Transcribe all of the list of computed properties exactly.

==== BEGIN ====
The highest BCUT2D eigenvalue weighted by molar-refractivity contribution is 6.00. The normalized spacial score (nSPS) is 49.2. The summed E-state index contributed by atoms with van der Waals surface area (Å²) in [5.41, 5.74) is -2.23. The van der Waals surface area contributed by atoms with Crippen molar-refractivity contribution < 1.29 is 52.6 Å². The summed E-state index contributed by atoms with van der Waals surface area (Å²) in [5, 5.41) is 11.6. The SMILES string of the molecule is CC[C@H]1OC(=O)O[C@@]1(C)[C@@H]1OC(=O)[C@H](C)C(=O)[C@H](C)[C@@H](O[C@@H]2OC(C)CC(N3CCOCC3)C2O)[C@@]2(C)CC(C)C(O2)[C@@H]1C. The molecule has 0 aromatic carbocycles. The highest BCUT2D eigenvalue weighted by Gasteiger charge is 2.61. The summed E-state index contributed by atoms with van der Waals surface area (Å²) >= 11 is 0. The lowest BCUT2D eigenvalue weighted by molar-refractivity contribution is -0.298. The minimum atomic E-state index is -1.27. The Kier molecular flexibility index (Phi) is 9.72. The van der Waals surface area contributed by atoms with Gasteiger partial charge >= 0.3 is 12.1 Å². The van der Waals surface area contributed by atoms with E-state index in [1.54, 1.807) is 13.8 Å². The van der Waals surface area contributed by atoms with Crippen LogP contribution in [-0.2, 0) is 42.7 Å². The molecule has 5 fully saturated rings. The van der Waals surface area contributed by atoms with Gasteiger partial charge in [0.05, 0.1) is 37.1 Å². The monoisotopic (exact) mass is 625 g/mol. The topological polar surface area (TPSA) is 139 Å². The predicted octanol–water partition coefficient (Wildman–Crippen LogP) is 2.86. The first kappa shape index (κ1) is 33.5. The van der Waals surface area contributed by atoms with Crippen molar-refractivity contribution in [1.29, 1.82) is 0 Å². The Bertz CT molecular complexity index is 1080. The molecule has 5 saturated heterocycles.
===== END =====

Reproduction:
The highest BCUT2D eigenvalue weighted by molar-refractivity contribution is 6.00. The normalized spacial score (nSPS) is 49.2. The summed E-state index contributed by atoms with van der Waals surface area (Å²) in [5.41, 5.74) is -2.23. The van der Waals surface area contributed by atoms with Crippen molar-refractivity contribution < 1.29 is 52.6 Å². The summed E-state index contributed by atoms with van der Waals surface area (Å²) in [5, 5.41) is 11.6. The SMILES string of the molecule is CC[C@H]1OC(=O)O[C@@]1(C)[C@@H]1OC(=O)[C@H](C)C(=O)[C@H](C)[C@@H](O[C@@H]2OC(C)CC(N3CCOCC3)C2O)[C@@]2(C)CC(C)C(O2)[C@@H]1C. The molecule has 0 aromatic carbocycles. The highest BCUT2D eigenvalue weighted by Gasteiger charge is 2.61. The summed E-state index contributed by atoms with van der Waals surface area (Å²) >= 11 is 0. The lowest BCUT2D eigenvalue weighted by molar-refractivity contribution is -0.298. The minimum atomic E-state index is -1.27. The Kier molecular flexibility index (Phi) is 9.72. The van der Waals surface area contributed by atoms with Gasteiger partial charge >= 0.3 is 12.1 Å². The van der Waals surface area contributed by atoms with E-state index in [1.54, 1.807) is 13.8 Å². The van der Waals surface area contributed by atoms with Crippen LogP contribution in [-0.2, 0) is 42.7 Å². The molecule has 5 fully saturated rings. The van der Waals surface area contributed by atoms with Gasteiger partial charge in [0.05, 0.1) is 37.1 Å². The monoisotopic (exact) mass is 625 g/mol. The topological polar surface area (TPSA) is 139 Å². The predicted octanol–water partition coefficient (Wildman–Crippen LogP) is 2.86. The first kappa shape index (κ1) is 33.5. The van der Waals surface area contributed by atoms with Crippen molar-refractivity contribution in [1.29, 1.82) is 0 Å². The Bertz CT molecular complexity index is 1080. The molecule has 5 saturated heterocycles.